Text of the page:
As we sat near the dock waiting for the Queen (with me making lightsaber noises as I waved my poster around), who should march into town but our trail twins, John and Shelly. They were astonished that we had arrived anywhere before them -- they had stayed in Three Mile campground and hiked to Rock Harbor this morning. We proudly shared the story of our epic hike and the glory of the hot showers. They reported that they had seen a moose along the Tobin Harbor trail this morning -- another moose miss for us! Someone nearby chipped in that they had seen a moose on the Stoll Trail -- two moose misses in one day!
The Queen arrived and unloaded a batch of green-around-the-gills passengers. We overheard snippets of conversation about the weather conditions on the lake and the, uh, difficulties the passengers had encountered while crossing. We warily lined up and slowly made our way onboard. The whole boarding process was much simpler than when we left from Copper Harbor -- clearly the Queen crew knew that they were the only thing standing between their clientele and hot showers and soft beds back on the mainland. Captain Don again performed Herculean tasks of lifting our packs over his head and up to the top deck, and we were on our way.
The ride was great for about 5 minutes, which was exactly how long it took us to exit Rock Harbor. The open lake was choppy and our ride was correspondingly bumpy. I had never before sailed on the open waters of a great lake, and Sarah told me that I should probably expect to get seasick -- that's how landlubbers like myself always were on their first choppy trip. Instead, it was Sarah who quickly became queasy and started popping ginger candies (given to us by an extremely kind coworker). When that didn't help, she moved to the open air of the stern, hoping for some relief. My landlubber self was feeling fine, so I stayed in the comparatively warm cabin and chatted with John and Shelly.
After a while, I decided to check on Sarah. As I exited the rear door of the main cabin, I discovered that somewhere around half of the passengers were out on the stern of the boat in an attempt to avoid seasickness -- standing, sitting, or crouching on every available surface. I looked around and found Sarah, holding on to the railing for dear life. She was focused on the horizon with a determined stare and a clenched jaw. I checked in with her and gave her the rest of the ginger candies, but I quickly decided I needed to leave -- the diesel fumes from the Queen's engines were making me feel sick!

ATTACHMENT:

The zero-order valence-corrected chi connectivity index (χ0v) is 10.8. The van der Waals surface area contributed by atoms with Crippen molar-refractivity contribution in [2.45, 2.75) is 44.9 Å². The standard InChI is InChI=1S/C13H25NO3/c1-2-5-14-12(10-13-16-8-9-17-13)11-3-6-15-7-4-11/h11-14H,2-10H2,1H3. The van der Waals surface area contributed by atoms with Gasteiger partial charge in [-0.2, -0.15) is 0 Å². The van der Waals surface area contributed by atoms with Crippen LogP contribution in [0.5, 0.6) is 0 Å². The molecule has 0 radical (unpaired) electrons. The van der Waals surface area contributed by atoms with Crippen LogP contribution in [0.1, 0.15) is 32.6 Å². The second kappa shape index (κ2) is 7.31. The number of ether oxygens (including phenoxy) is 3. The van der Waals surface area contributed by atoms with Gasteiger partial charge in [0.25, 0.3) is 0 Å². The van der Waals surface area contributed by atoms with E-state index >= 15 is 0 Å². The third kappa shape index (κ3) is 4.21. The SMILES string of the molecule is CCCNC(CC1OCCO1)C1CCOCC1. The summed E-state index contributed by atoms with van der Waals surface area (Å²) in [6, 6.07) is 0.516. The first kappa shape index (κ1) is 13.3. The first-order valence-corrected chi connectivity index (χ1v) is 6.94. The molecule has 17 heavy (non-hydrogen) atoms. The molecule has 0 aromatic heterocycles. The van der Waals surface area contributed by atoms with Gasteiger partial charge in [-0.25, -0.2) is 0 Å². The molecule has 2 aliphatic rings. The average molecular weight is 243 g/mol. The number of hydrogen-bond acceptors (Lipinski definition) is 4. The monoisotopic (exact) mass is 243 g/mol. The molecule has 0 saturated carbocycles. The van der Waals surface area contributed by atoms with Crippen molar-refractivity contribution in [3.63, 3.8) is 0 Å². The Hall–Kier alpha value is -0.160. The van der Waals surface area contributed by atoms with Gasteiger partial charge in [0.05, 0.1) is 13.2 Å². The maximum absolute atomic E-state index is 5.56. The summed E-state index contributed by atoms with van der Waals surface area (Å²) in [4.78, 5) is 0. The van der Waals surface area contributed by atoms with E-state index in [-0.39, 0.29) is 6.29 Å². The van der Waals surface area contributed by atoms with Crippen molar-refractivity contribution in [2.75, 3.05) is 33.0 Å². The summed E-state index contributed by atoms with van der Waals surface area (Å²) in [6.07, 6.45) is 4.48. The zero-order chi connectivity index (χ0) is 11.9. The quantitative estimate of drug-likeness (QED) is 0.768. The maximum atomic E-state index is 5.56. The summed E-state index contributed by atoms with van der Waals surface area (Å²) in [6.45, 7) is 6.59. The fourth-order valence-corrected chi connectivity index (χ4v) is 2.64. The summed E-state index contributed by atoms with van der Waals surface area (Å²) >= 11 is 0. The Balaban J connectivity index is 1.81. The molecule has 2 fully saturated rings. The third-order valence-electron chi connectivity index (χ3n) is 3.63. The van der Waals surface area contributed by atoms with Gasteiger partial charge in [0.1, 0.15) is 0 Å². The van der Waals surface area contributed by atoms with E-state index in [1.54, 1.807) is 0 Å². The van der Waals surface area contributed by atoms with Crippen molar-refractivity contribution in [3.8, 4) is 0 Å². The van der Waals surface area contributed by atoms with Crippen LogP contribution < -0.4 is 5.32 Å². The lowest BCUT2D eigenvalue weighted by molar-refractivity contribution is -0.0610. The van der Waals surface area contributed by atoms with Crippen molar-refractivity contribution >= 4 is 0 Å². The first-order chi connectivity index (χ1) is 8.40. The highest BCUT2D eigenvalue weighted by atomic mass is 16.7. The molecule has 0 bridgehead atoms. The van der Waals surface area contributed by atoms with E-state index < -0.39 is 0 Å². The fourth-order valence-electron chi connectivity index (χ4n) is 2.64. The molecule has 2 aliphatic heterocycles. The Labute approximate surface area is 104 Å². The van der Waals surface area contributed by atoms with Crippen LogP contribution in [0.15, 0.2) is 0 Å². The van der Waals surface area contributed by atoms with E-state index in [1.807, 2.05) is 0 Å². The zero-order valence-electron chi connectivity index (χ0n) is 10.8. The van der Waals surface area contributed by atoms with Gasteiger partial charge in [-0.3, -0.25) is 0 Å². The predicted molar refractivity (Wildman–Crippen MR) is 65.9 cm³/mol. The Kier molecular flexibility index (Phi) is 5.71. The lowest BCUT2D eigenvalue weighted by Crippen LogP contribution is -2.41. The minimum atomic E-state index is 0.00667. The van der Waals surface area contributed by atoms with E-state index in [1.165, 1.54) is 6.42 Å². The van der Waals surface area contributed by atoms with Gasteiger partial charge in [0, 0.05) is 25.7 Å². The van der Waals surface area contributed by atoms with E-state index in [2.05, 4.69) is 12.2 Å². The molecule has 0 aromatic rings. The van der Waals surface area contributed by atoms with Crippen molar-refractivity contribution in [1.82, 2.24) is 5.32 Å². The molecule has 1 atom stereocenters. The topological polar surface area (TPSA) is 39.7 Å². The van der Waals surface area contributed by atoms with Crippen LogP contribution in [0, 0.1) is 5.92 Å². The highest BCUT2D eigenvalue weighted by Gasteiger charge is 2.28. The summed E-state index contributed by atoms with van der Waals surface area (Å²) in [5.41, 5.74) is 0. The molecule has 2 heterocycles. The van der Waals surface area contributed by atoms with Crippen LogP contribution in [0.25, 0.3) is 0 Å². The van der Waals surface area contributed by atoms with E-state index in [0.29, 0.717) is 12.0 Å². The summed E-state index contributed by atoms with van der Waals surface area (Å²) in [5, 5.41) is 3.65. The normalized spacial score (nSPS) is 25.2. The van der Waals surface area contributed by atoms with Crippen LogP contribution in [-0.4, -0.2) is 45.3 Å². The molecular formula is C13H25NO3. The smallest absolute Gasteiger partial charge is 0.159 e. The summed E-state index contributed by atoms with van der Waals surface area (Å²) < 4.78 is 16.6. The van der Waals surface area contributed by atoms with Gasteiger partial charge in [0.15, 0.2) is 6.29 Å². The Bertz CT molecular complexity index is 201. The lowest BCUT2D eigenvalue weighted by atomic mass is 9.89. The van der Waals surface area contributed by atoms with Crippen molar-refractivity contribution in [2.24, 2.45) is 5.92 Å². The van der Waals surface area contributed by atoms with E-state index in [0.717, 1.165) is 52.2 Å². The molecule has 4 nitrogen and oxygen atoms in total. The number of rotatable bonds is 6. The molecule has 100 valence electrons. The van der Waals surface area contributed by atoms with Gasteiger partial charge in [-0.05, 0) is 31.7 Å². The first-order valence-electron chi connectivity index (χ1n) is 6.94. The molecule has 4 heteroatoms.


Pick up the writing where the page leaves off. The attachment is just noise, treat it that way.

After what felt like a very long time, we entered the sheltered waters of Copper Harbor. I suddenly had a much greater appreciation for just how important harbors like Copper Harbor were 100 years ago. As we cruised past the Harbor Haus (likely the fanciest restaurant within 50 miles of Copper Harbor), their entire waitstaff raced out onto their patio, joined their arms together, and did a kick-line for us. Did I mention that they were all dressed in pseudo-German dresses? We waved and cheered; the Queen honked.
We said goodbye to our trail doppelgängers, acquired our backpacks (also unloaded by Captain Don), found our car and headed south.
Rather than staying in Copper Harbor, we planned to stay closer to our old college haunts in Hancock. Sarah was still recovering from the boat ride, and neither of us were very hungry, so we checked in and took our second fantastic showers of the last 36 hours.
Dinner ended up being another old college haunt: beer at the Keweenaw Brewing Company with Studio Pizza. We ate on the deck. We moved in and ate on the couches. We moved to a table. We watched the olympics. We ate peanuts. It was glorious.
And with that, we went back to the hotel and slept in real beds. Well, actually, we tossed and turned. The mattresses were too soft, the pillows were too fluffy -- we had become used to sleeping on wooden floors and inflatable pads.
Our trip home the next day began with breakfast at Suomi, where it is a moral imperative to have breakfast when visiting Houghton. Try the Pannukakku -- you won't find better in a restaurant. (You will likely find better in an old Finnish homestead hidden in the Copper Country woods, heated by a wood stove, where not a word of english is spoken to this very day. But good luck getting in there.)
The rest was the same old 9 hour drive we've done hundreds of times. It was as hard to leave as ever.
If you know anything about us, you know this: We'll be back!
|See you for the next adventure!|
Grand total miles: 30
Moose sighted: 0
Moose just barely missed: Dozens. Maybe hundreds.